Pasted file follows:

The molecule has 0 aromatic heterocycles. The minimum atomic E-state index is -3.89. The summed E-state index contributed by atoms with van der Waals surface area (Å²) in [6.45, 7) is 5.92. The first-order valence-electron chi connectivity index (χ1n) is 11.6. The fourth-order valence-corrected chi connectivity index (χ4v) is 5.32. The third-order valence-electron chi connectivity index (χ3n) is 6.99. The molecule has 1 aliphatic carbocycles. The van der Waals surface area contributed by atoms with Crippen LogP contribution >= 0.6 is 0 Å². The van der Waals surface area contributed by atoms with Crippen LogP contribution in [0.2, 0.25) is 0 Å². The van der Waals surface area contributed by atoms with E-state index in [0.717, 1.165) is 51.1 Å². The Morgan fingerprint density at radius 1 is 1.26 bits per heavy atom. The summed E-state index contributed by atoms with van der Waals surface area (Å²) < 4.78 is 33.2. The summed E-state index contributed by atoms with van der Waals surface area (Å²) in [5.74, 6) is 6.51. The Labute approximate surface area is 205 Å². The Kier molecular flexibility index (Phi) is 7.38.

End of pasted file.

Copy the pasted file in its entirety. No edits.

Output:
The molecule has 0 aromatic heterocycles. The minimum atomic E-state index is -3.89. The summed E-state index contributed by atoms with van der Waals surface area (Å²) in [6.45, 7) is 5.92. The first-order valence-electron chi connectivity index (χ1n) is 11.6. The fourth-order valence-corrected chi connectivity index (χ4v) is 5.32. The third-order valence-electron chi connectivity index (χ3n) is 6.99. The molecule has 1 aliphatic carbocycles. The van der Waals surface area contributed by atoms with Crippen LogP contribution >= 0.6 is 0 Å². The van der Waals surface area contributed by atoms with Crippen LogP contribution in [0.2, 0.25) is 0 Å². The van der Waals surface area contributed by atoms with E-state index in [0.717, 1.165) is 51.1 Å². The Morgan fingerprint density at radius 1 is 1.26 bits per heavy atom. The summed E-state index contributed by atoms with van der Waals surface area (Å²) < 4.78 is 33.2. The summed E-state index contributed by atoms with van der Waals surface area (Å²) in [5.74, 6) is 6.51. The Labute approximate surface area is 205 Å². The Kier molecular flexibility index (Phi) is 7.38.